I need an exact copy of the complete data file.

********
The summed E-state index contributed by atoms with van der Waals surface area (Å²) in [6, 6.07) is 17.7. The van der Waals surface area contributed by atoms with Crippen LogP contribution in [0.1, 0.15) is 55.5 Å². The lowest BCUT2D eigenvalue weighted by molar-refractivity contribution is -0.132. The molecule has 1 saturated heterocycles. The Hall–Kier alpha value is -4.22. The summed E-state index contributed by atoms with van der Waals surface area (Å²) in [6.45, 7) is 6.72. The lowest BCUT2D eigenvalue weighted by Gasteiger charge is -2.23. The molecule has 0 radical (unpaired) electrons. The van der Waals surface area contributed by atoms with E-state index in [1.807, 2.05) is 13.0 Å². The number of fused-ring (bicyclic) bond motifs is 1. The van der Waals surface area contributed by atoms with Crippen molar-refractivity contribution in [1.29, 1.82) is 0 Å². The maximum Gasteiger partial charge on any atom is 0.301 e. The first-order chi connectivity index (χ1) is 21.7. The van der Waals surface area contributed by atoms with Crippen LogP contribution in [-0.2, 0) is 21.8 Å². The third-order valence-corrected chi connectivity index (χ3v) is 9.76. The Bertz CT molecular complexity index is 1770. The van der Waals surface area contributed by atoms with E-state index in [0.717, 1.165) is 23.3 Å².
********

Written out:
The summed E-state index contributed by atoms with van der Waals surface area (Å²) in [6, 6.07) is 17.7. The van der Waals surface area contributed by atoms with Crippen LogP contribution in [0.1, 0.15) is 55.5 Å². The lowest BCUT2D eigenvalue weighted by molar-refractivity contribution is -0.132. The molecule has 1 saturated heterocycles. The Hall–Kier alpha value is -4.22. The summed E-state index contributed by atoms with van der Waals surface area (Å²) in [6.45, 7) is 6.72. The lowest BCUT2D eigenvalue weighted by Gasteiger charge is -2.23. The molecule has 0 radical (unpaired) electrons. The van der Waals surface area contributed by atoms with E-state index in [1.807, 2.05) is 13.0 Å². The number of fused-ring (bicyclic) bond motifs is 1. The van der Waals surface area contributed by atoms with Crippen molar-refractivity contribution in [1.29, 1.82) is 0 Å². The maximum Gasteiger partial charge on any atom is 0.301 e. The first-order chi connectivity index (χ1) is 21.7. The van der Waals surface area contributed by atoms with Crippen LogP contribution in [-0.2, 0) is 21.8 Å². The third-order valence-corrected chi connectivity index (χ3v) is 9.76. The Bertz CT molecular complexity index is 1770. The van der Waals surface area contributed by atoms with E-state index in [0.717, 1.165) is 23.3 Å².